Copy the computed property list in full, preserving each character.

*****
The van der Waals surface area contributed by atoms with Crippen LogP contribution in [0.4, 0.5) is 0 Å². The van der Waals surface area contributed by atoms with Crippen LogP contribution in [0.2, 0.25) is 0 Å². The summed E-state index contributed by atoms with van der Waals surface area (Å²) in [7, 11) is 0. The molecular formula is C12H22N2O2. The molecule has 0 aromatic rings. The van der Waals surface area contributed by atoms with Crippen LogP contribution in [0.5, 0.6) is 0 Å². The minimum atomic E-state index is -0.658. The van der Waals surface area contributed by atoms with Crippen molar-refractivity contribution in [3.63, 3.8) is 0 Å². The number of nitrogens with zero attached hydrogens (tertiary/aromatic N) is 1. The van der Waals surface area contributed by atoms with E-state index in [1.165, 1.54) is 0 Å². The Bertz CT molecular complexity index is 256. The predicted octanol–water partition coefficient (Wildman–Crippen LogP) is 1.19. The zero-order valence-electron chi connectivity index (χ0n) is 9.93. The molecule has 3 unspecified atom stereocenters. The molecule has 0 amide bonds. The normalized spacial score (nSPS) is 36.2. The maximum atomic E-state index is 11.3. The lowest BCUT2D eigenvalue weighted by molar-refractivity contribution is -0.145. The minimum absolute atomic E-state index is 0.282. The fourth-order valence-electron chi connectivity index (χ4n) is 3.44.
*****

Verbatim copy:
The van der Waals surface area contributed by atoms with Crippen LogP contribution in [0.4, 0.5) is 0 Å². The van der Waals surface area contributed by atoms with Crippen LogP contribution in [0.2, 0.25) is 0 Å². The summed E-state index contributed by atoms with van der Waals surface area (Å²) in [7, 11) is 0. The molecular formula is C12H22N2O2. The molecule has 0 aromatic rings. The van der Waals surface area contributed by atoms with Crippen LogP contribution in [0.5, 0.6) is 0 Å². The minimum atomic E-state index is -0.658. The van der Waals surface area contributed by atoms with Crippen molar-refractivity contribution in [3.63, 3.8) is 0 Å². The number of nitrogens with zero attached hydrogens (tertiary/aromatic N) is 1. The van der Waals surface area contributed by atoms with E-state index in [1.165, 1.54) is 0 Å². The Bertz CT molecular complexity index is 256. The predicted octanol–water partition coefficient (Wildman–Crippen LogP) is 1.19. The zero-order valence-electron chi connectivity index (χ0n) is 9.93. The molecule has 3 unspecified atom stereocenters. The molecule has 0 amide bonds. The normalized spacial score (nSPS) is 36.2. The maximum atomic E-state index is 11.3. The lowest BCUT2D eigenvalue weighted by molar-refractivity contribution is -0.145. The minimum absolute atomic E-state index is 0.282. The fourth-order valence-electron chi connectivity index (χ4n) is 3.44.